Hoskins did his job, standing in front of her in her Lomita beauty salon and looking menacing as he shooed the reporter away. Risken, who became known as the Lomita Black Widow, did not know that outside Hoskins extended his hand in friendship.
He often told his friends about his relationship with Risken.
“He just told me that he knew her and that she was quite a gal and you never knew what to expect from her,” Call said. “Oh my Henry, my Henry.”
Risken’s nephew and one of his friends were arrested in April and charged with her killing.
Melvin had progressive views for the time, including mass transit ideas to help curb pollution. It looks like this was a pretty exciting race with many hats thrown into the ring. Thanks to you-know-who for alerting me to this a few months ago.
More to come…
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Milhous is in the house.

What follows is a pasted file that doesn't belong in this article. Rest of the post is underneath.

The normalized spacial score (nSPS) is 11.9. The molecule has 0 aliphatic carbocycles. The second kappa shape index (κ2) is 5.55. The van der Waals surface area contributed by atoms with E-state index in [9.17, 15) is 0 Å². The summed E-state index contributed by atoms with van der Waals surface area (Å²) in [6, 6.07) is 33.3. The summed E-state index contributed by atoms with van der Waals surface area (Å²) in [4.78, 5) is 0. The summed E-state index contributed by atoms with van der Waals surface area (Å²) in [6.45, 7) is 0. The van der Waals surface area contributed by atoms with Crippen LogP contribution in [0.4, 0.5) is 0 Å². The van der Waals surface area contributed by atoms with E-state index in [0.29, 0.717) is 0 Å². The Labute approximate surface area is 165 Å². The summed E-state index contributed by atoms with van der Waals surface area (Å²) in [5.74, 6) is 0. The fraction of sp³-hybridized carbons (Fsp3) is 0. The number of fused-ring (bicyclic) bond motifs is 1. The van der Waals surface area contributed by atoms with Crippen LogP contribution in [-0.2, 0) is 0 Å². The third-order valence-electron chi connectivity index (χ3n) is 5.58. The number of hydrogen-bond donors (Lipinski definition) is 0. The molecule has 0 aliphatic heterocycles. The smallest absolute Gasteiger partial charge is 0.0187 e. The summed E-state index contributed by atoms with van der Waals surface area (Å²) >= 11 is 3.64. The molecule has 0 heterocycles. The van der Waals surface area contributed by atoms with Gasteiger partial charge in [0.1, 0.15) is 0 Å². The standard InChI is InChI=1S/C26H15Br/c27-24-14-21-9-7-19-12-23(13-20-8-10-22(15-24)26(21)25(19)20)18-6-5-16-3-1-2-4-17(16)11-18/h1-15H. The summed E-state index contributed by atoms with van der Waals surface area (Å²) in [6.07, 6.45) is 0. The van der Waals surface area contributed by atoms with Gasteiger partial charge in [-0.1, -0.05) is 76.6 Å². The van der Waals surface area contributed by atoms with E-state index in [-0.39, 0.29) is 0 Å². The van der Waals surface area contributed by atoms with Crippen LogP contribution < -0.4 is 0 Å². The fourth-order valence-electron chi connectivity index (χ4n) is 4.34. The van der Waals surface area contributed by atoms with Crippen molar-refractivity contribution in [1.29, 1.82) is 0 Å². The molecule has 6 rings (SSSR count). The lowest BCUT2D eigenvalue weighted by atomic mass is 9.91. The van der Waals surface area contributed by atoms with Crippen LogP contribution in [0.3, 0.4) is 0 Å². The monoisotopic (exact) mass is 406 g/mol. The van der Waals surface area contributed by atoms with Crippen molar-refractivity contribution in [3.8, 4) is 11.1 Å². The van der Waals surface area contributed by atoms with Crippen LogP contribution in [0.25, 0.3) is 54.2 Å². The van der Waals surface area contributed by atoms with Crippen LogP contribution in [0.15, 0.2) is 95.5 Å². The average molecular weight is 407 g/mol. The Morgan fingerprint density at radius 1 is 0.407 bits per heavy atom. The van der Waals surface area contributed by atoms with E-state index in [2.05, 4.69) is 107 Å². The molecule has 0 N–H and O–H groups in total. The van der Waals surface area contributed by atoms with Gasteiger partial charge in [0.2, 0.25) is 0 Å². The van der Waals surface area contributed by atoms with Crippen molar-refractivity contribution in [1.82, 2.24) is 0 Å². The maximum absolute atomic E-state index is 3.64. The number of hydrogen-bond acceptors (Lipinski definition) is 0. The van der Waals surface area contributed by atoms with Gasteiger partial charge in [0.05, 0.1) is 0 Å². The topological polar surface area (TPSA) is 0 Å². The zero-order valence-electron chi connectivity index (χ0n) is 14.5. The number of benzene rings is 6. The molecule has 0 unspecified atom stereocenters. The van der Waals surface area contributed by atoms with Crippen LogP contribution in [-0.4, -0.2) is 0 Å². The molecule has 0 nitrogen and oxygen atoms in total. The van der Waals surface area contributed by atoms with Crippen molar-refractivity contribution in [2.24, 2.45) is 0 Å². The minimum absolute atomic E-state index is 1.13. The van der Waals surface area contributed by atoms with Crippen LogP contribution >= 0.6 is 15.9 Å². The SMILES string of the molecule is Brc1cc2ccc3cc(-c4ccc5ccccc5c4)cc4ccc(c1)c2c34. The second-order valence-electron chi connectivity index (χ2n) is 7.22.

Back in the day, I went with a friend down to Little Saigon to check it out. At a sundry shop, I purchased Rod Stewart’s Greatest Hits on cassette (yeah, it was a while ago). Only it wasn’t Rod singing but some karaoke dude that sounded just like him – a cheap knockoff but Rod was on the cover, and the music and vocals were top notch. I was fooled for at least a few hours.
This has little to do with that story, but the following songs are the originals, as you have probably heard the more popular versions on the radio over the years. Enjoy!
I think this one is from Exile’s “yacht rock” era, before they went full-on country:
Much different than the April Wine version…
No, you’re not dreaming…it’s Larry Weiss’ version!
Rodger got a kick out of me calling him a Wonderland Legend a few years ago when I heard he was otherwise down-and-out and at least very ill – so I am doing it again. Thanks to those who chipped in and PayPal’d him some cash with me a few years ago when he was sick and in need. I recall that he was very appreciative of that. I just wish I could have met him and helped him some more. Jacobs’ resume speaks for itself, and you can google him to learn more about his life, books, stories and films.
And today here on the blog – Rodger is gone but not forgotten.
March 12, 1959 – July 5, 2016